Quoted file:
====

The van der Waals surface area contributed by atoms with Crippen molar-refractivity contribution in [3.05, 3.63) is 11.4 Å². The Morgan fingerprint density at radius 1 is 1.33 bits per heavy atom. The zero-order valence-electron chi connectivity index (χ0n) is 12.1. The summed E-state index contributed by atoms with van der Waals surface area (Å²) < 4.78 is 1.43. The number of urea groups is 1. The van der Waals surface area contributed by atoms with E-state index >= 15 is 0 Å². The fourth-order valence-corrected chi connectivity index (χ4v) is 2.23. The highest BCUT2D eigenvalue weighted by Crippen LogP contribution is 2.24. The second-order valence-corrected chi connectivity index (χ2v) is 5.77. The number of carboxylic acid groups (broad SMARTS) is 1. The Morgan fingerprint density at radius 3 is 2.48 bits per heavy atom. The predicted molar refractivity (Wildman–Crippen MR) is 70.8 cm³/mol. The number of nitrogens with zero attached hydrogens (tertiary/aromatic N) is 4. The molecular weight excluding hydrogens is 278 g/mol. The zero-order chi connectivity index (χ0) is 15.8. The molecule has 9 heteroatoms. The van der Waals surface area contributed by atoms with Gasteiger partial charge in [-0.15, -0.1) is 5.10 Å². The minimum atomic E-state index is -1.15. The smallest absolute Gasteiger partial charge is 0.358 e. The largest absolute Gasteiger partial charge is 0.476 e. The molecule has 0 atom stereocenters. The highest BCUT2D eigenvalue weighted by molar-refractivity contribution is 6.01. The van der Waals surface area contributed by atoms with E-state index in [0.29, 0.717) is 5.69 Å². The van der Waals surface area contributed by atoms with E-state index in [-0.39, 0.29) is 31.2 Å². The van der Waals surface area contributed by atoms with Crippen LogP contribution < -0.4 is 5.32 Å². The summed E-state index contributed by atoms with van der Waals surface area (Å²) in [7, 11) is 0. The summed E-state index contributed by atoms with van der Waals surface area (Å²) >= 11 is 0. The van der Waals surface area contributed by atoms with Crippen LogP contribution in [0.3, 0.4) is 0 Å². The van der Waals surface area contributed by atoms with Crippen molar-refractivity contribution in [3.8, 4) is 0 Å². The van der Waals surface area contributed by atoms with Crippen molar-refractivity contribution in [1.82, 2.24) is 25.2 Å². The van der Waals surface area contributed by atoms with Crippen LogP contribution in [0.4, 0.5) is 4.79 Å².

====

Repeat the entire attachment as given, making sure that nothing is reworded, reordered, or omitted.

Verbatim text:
The van der Waals surface area contributed by atoms with Crippen molar-refractivity contribution in [3.05, 3.63) is 11.4 Å². The Morgan fingerprint density at radius 1 is 1.33 bits per heavy atom. The zero-order valence-electron chi connectivity index (χ0n) is 12.1. The summed E-state index contributed by atoms with van der Waals surface area (Å²) < 4.78 is 1.43. The number of urea groups is 1. The van der Waals surface area contributed by atoms with E-state index >= 15 is 0 Å². The fourth-order valence-corrected chi connectivity index (χ4v) is 2.23. The highest BCUT2D eigenvalue weighted by Crippen LogP contribution is 2.24. The second-order valence-corrected chi connectivity index (χ2v) is 5.77. The number of carboxylic acid groups (broad SMARTS) is 1. The Morgan fingerprint density at radius 3 is 2.48 bits per heavy atom. The predicted molar refractivity (Wildman–Crippen MR) is 70.8 cm³/mol. The number of nitrogens with zero attached hydrogens (tertiary/aromatic N) is 4. The molecular weight excluding hydrogens is 278 g/mol. The zero-order chi connectivity index (χ0) is 15.8. The molecule has 9 heteroatoms. The van der Waals surface area contributed by atoms with Gasteiger partial charge in [-0.15, -0.1) is 5.10 Å². The minimum atomic E-state index is -1.15. The smallest absolute Gasteiger partial charge is 0.358 e. The largest absolute Gasteiger partial charge is 0.476 e. The molecule has 0 atom stereocenters. The highest BCUT2D eigenvalue weighted by molar-refractivity contribution is 6.01. The van der Waals surface area contributed by atoms with E-state index in [0.29, 0.717) is 5.69 Å². The van der Waals surface area contributed by atoms with E-state index in [-0.39, 0.29) is 31.2 Å². The van der Waals surface area contributed by atoms with Crippen LogP contribution < -0.4 is 5.32 Å². The summed E-state index contributed by atoms with van der Waals surface area (Å²) in [7, 11) is 0. The summed E-state index contributed by atoms with van der Waals surface area (Å²) >= 11 is 0. The van der Waals surface area contributed by atoms with Crippen LogP contribution in [0.3, 0.4) is 0 Å². The van der Waals surface area contributed by atoms with Crippen molar-refractivity contribution in [3.8, 4) is 0 Å². The van der Waals surface area contributed by atoms with Crippen molar-refractivity contribution in [1.82, 2.24) is 25.2 Å². The van der Waals surface area contributed by atoms with Crippen LogP contribution in [0.4, 0.5) is 4.79 Å².